Flaw Archives - TuxCare

Hackers exploit Oracle WebLogic Servers and Docker APIs to mine Crypto

Cybersecurity company Trend Micro has uncovered a malware campaign in which threat actors exploit security vulnerabilities in the Oracle WebLogic Server to deliver cryptocurrency mining malware.

One of the malware that exploits the vulnerabilities is Kinsing malware. The operators behind Kinsing malware are notorious for looking for vulnerable servers to co-opt them into a botnet.

For the latest trend, the attackers use CVE-2020-14882, a two-year-old RCE remote code execution bug that targets unpatched servers to gain control of the server and drop malicious payloads. The flaw has a severity score of 9.8.

To successfully exploit the vulnerability, the attackers use a shell script that performs various sections, including removing the /car/log/syslog system logs, disabling security features and cloud service agents from Alibaba and Tencent, and killing competing mining processes.

After it has been successfully deployed, the shell script downloads the Kinsing malware from a remote server and takes action to ensure persistence.

Researchers from Aqua Security also identified another cryptojacking group called TeamTNT.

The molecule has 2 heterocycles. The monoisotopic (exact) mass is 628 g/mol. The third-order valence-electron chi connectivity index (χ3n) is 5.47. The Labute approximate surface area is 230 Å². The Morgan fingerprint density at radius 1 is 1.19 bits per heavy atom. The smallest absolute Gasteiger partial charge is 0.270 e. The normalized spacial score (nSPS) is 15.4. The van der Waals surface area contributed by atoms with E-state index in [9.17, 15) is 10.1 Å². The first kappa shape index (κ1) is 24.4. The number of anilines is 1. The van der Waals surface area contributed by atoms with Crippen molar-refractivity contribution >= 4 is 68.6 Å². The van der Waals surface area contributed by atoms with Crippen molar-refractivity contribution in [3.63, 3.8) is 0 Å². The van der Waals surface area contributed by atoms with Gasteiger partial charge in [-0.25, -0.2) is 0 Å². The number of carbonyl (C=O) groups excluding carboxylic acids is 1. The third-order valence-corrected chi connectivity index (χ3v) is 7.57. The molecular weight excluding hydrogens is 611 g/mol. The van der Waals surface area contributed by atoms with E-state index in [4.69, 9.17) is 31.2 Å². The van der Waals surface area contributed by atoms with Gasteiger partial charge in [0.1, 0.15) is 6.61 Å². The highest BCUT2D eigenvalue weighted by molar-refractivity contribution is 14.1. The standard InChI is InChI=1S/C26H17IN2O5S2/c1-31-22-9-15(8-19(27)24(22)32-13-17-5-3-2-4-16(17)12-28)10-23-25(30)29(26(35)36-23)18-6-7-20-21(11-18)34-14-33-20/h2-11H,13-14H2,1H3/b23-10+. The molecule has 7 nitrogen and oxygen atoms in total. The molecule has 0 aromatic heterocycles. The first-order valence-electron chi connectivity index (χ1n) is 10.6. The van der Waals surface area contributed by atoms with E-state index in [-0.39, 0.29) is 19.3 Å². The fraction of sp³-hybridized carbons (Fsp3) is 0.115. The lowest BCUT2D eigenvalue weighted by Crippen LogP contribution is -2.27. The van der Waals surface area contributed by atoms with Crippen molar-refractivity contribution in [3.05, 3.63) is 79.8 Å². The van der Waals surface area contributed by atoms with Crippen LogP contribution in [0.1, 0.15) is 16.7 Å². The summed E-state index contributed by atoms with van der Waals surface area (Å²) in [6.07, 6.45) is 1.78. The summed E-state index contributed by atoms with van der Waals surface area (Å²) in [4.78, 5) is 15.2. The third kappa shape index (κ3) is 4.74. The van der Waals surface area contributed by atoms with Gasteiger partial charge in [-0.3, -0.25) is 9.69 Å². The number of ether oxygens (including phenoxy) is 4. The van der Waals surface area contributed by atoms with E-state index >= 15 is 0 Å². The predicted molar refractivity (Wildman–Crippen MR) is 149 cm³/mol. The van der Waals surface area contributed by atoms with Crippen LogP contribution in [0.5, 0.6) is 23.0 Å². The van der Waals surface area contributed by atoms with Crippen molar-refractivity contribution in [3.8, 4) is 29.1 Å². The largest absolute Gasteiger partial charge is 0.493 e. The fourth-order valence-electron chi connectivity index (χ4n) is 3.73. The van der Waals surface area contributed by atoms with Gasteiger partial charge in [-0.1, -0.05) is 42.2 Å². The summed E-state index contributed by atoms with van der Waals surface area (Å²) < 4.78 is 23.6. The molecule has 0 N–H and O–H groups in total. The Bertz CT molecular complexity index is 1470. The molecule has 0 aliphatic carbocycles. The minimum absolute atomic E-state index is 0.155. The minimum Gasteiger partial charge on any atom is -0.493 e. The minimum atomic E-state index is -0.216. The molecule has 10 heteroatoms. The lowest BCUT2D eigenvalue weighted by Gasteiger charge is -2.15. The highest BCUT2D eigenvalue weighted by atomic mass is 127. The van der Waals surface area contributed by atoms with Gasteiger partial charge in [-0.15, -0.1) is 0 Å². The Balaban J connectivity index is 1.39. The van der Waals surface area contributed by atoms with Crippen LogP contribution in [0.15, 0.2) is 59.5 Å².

One of TeamTNT’s attack chains aims to crack the SECP256K1 encryption, and if successful, it could allow attackers to calculate the keys to each cryptocurrency wallet. The campaign aims to use the high but illegal computing power of its targets to run the ECDLP solver and obtain the key.

Two other attacks carried out by TeamTNT relate to the exploitation of exposed Redis servers and misconfigured Docker APIs to use coin miners and Tsunami binaries.

According to the researchers, the accounts (alpineos and sandeep078) are reportedly used to spread a variety of malicious payloads such as rootkits, Kubernetes exploit kits, credentials stealers, XMRig Monero miners, and even the Kinsing malware.

As a security measure, companies are recommended to configure the exposed REST API with TLS to mitigate hostile AiTM attacks, as well as to use credentials stores and helpers to host user data.

The sources for this piece include an article in TheHackerNews.

Bumblebee Malware Offers a new Infection Chain

A new version of the Bumblebee malware loader has been discovered by researchers. The new strain of malware offers a new chain of infection, including the use of a PowerScript framework for stealthy reflective injection of a DLL payload into memory.